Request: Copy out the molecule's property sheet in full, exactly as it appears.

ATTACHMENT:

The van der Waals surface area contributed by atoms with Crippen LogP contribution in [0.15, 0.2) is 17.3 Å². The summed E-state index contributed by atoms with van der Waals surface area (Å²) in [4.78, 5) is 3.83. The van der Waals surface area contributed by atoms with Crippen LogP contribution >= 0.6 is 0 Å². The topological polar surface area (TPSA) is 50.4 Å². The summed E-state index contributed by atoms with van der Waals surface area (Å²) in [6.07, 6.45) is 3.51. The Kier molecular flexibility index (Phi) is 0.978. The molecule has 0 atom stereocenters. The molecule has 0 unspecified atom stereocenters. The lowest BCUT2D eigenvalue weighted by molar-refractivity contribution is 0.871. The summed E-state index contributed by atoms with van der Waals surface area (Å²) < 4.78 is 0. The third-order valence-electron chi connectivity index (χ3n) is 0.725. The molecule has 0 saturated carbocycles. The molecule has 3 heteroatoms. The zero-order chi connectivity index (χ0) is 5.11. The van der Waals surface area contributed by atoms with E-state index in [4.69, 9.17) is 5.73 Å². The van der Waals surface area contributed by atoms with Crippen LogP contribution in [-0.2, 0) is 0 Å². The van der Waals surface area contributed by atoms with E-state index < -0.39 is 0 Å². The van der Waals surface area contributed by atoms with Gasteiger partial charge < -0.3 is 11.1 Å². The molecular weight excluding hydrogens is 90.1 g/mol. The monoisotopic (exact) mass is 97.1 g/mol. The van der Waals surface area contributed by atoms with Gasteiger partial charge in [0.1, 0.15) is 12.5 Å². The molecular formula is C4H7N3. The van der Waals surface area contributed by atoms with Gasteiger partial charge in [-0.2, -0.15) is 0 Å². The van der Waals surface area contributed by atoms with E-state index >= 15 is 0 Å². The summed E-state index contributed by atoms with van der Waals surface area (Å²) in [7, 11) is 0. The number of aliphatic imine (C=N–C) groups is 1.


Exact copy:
The van der Waals surface area contributed by atoms with Crippen LogP contribution in [0.15, 0.2) is 17.3 Å². The summed E-state index contributed by atoms with van der Waals surface area (Å²) in [4.78, 5) is 3.83. The van der Waals surface area contributed by atoms with Crippen LogP contribution >= 0.6 is 0 Å². The topological polar surface area (TPSA) is 50.4 Å². The summed E-state index contributed by atoms with van der Waals surface area (Å²) in [6.07, 6.45) is 3.51. The Kier molecular flexibility index (Phi) is 0.978. The molecule has 0 atom stereocenters. The molecule has 0 unspecified atom stereocenters. The lowest BCUT2D eigenvalue weighted by molar-refractivity contribution is 0.871. The summed E-state index contributed by atoms with van der Waals surface area (Å²) < 4.78 is 0. The third-order valence-electron chi connectivity index (χ3n) is 0.725. The molecule has 0 saturated carbocycles. The molecule has 3 heteroatoms. The zero-order chi connectivity index (χ0) is 5.11. The van der Waals surface area contributed by atoms with E-state index in [4.69, 9.17) is 5.73 Å². The van der Waals surface area contributed by atoms with Crippen LogP contribution in [-0.2, 0) is 0 Å². The van der Waals surface area contributed by atoms with E-state index < -0.39 is 0 Å². The van der Waals surface area contributed by atoms with Gasteiger partial charge < -0.3 is 11.1 Å². The molecular weight excluding hydrogens is 90.1 g/mol. The monoisotopic (exact) mass is 97.1 g/mol. The van der Waals surface area contributed by atoms with Gasteiger partial charge in [0.1, 0.15) is 12.5 Å². The molecular formula is C4H7N3. The van der Waals surface area contributed by atoms with Gasteiger partial charge in [-0.2, -0.15) is 0 Å². The van der Waals surface area contributed by atoms with E-state index >= 15 is 0 Å². The summed E-state index contributed by atoms with van der Waals surface area (Å²) in [7, 11) is 0. The number of aliphatic imine (C=N–C) groups is 1.